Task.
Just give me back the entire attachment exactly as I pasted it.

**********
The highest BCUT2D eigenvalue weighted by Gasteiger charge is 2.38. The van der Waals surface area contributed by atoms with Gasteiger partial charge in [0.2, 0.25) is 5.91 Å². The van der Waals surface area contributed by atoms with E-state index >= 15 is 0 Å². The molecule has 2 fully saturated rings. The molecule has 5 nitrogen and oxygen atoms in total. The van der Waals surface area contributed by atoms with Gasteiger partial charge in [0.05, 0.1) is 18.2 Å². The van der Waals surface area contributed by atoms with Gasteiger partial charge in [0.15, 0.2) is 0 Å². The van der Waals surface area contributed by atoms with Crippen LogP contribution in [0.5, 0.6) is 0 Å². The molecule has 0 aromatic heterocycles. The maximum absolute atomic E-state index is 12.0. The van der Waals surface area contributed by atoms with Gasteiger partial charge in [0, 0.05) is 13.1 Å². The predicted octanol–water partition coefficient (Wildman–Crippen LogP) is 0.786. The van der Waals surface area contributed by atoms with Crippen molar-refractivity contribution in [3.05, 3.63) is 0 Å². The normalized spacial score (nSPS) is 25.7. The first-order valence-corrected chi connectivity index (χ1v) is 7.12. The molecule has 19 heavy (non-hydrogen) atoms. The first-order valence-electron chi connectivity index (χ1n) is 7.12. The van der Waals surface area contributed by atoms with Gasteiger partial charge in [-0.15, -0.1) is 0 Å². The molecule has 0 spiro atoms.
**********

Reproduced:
The highest BCUT2D eigenvalue weighted by Gasteiger charge is 2.38. The van der Waals surface area contributed by atoms with Gasteiger partial charge in [0.2, 0.25) is 5.91 Å². The van der Waals surface area contributed by atoms with E-state index >= 15 is 0 Å². The molecule has 2 fully saturated rings. The molecule has 5 nitrogen and oxygen atoms in total. The van der Waals surface area contributed by atoms with Gasteiger partial charge in [0.05, 0.1) is 18.2 Å². The van der Waals surface area contributed by atoms with Gasteiger partial charge in [0.15, 0.2) is 0 Å². The van der Waals surface area contributed by atoms with Crippen LogP contribution in [0.5, 0.6) is 0 Å². The molecule has 0 aromatic heterocycles. The maximum absolute atomic E-state index is 12.0. The van der Waals surface area contributed by atoms with Gasteiger partial charge in [0, 0.05) is 13.1 Å². The predicted octanol–water partition coefficient (Wildman–Crippen LogP) is 0.786. The van der Waals surface area contributed by atoms with Crippen molar-refractivity contribution in [3.05, 3.63) is 0 Å². The normalized spacial score (nSPS) is 25.7. The first-order valence-corrected chi connectivity index (χ1v) is 7.12. The molecule has 19 heavy (non-hydrogen) atoms. The first-order valence-electron chi connectivity index (χ1n) is 7.12. The van der Waals surface area contributed by atoms with Gasteiger partial charge in [-0.15, -0.1) is 0 Å². The molecule has 0 spiro atoms.